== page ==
What Does Central Park have to do with Export Packaging?
If you’ve ever strolled down the main thoroughfares of New York City’s magnificent Central Park, then you likely remember the canopy of leaves that forms a beautiful cathedral-like ceiling above you. Huge, stately trees are what Central Park is all about; without them the park just wouldn’t be the same.
But those trees are threatened, and that threat has everything to do with…well, export packaging.
What could we possibly be talking about?
Many of those towering trees in Central Park are American elms. Elms were used extensively in public parks and thoroughfares throughout the eastern United States in the late 1800s and early 1900s. But then something happened. A shipment of wood from overseas brought something unexpected: a new disease, which had been identified by a Dutch scientist and so named Dutch Elm Disease.
The rest is history. After landing in New York City in 1928, Dutch Elm Disease swept the continent, killing millions of trees. Researchers estimate that Dutch Elm Disease killed approximately 75% of the 77 million elms in North America between the years of 1928 and 1989. Only in the last decades have scientists found effective ways of fighting the disease, and it still regularly threatens the stately elms in Central Park, where more are lost each year. It’s a sad story, especially if you’ve ever seen the way that a diseased tree so quickly bites the dust.
But this isn’t actually a story about elms. It’s an article about Export Packaging.
My detour through Central Park serves to underline the point that I want to make here:
Bugs—like other invasive species—are a huge concern in global economies. Someone fells a tree halfway across the world, sends the lumber to New York and all of a sudden thousands, then millions of trees are dying. In order to combat the spread of bugs and fungi we now have very specific standards from the ISPM (International Standards For Phytosanitary Measures) about how to treat wood so that it is safe to send around the world.
But wait. You’re not sending wood to Africa, are you. So what does this have to do with YOU?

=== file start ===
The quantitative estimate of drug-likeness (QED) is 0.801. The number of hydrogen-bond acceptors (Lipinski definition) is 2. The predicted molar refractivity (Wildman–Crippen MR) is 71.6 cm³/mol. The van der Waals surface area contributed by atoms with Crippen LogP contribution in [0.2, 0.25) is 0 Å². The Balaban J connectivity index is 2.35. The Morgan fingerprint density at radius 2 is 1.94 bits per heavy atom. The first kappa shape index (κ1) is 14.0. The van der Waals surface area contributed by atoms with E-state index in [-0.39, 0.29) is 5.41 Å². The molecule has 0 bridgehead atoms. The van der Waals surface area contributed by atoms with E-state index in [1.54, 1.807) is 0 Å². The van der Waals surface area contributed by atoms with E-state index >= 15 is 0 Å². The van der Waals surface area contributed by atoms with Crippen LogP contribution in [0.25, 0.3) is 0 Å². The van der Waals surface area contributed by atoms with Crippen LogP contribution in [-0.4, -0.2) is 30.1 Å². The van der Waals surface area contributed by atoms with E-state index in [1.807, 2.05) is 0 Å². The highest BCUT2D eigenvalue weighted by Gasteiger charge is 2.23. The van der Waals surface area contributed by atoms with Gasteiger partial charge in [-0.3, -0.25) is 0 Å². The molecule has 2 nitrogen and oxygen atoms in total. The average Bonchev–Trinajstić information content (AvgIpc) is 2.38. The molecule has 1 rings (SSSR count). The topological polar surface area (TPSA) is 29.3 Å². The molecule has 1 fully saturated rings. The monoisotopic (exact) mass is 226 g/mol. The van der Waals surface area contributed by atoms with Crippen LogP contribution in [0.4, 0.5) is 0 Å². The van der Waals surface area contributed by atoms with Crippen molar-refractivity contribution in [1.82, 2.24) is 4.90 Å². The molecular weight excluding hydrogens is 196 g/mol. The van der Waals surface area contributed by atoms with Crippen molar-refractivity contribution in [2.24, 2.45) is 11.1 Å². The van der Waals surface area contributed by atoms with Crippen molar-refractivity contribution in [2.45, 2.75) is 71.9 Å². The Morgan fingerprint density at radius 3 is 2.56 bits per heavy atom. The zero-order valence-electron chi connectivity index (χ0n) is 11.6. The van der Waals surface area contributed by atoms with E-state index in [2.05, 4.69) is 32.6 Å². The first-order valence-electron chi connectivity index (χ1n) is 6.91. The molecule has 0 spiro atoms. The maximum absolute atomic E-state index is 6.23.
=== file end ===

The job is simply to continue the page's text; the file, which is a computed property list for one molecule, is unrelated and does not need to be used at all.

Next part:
Well, even if you’re not exporting wood, your shipment might be packaged or crated using wood. That’s where we come in. In order to guarantee the smooth shipment of machinery, parts, or products overseas, you need to work with a crating company that has extensive experience with export packaging and can fully comply with the ISPM standards.
Meeting the ISPM-15 Standards
The most recent ISPM-15 standards apply to any wood material that is thicker than 6mm—including pallets, crates and dunnages. All wood must be heated until its core reaches 56 °C (133 °F) for 30 minutes. Please don’t do this at home. Export packagers like us use wood that is heat treated at the mill and certified to be ISPM compliant. For all export packaging jobs, we use only certified wood. The certified wood comes with a special stamp (like the one shown at left) that shows it meets the regulations.
After cutting the wood up to construct export crates, the original stamp may no longer show, so we put our own stamp on it—called the “bug stamp” or the “wheat stamp” in the industry. Shown at right, this stamp communicates to control agencies that the packaging is safe for international travel and meets the ISPM-15 standards.
Don’t Risk It
Without the ISPM-15 stamp, there’s a long list of pretty horrible things that could happen to your shipment. Often the packaging is destroyed and re-packaged at a premium rate (charged to you, of course). But we’ve even heard about control agencies that send the entire shipment back to the sender, at the sender’s cost. Don’t risk it!
And besides, it’s these export packaging rules that help to ensure that the towering elms of Central Park stay alive and well for decades, even centuries to come.
Give us a call today to discuss your export packaging job.